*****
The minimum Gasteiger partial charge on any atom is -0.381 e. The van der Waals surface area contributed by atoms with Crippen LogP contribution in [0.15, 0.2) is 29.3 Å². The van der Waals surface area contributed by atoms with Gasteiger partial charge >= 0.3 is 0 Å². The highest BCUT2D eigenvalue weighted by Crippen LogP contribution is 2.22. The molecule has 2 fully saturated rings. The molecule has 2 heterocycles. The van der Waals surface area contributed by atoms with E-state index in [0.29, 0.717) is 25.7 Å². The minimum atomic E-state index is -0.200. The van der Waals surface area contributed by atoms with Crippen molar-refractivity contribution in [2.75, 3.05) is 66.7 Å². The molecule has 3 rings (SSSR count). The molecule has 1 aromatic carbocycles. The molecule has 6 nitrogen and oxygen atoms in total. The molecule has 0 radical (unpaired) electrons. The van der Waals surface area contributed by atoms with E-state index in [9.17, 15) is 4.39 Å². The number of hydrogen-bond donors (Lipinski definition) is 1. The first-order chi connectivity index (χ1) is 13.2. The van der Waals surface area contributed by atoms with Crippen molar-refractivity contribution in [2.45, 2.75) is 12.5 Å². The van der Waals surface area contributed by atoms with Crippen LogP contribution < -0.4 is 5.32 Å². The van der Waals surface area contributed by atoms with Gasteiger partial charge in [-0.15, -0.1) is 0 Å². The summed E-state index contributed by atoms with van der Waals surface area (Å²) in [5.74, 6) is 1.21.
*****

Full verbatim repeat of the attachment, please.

The minimum Gasteiger partial charge on any atom is -0.381 e. The van der Waals surface area contributed by atoms with Crippen LogP contribution in [0.15, 0.2) is 29.3 Å². The van der Waals surface area contributed by atoms with Gasteiger partial charge >= 0.3 is 0 Å². The highest BCUT2D eigenvalue weighted by Crippen LogP contribution is 2.22. The molecule has 2 fully saturated rings. The molecule has 2 heterocycles. The van der Waals surface area contributed by atoms with E-state index in [0.29, 0.717) is 25.7 Å². The minimum atomic E-state index is -0.200. The van der Waals surface area contributed by atoms with Crippen molar-refractivity contribution in [2.75, 3.05) is 66.7 Å². The molecule has 3 rings (SSSR count). The molecule has 1 aromatic carbocycles. The molecule has 6 nitrogen and oxygen atoms in total. The molecule has 0 radical (unpaired) electrons. The van der Waals surface area contributed by atoms with E-state index in [9.17, 15) is 4.39 Å². The number of hydrogen-bond donors (Lipinski definition) is 1. The first-order chi connectivity index (χ1) is 13.2. The van der Waals surface area contributed by atoms with Crippen molar-refractivity contribution in [2.45, 2.75) is 12.5 Å². The van der Waals surface area contributed by atoms with Crippen LogP contribution < -0.4 is 5.32 Å². The van der Waals surface area contributed by atoms with Gasteiger partial charge in [-0.15, -0.1) is 0 Å². The summed E-state index contributed by atoms with van der Waals surface area (Å²) in [5.74, 6) is 1.21.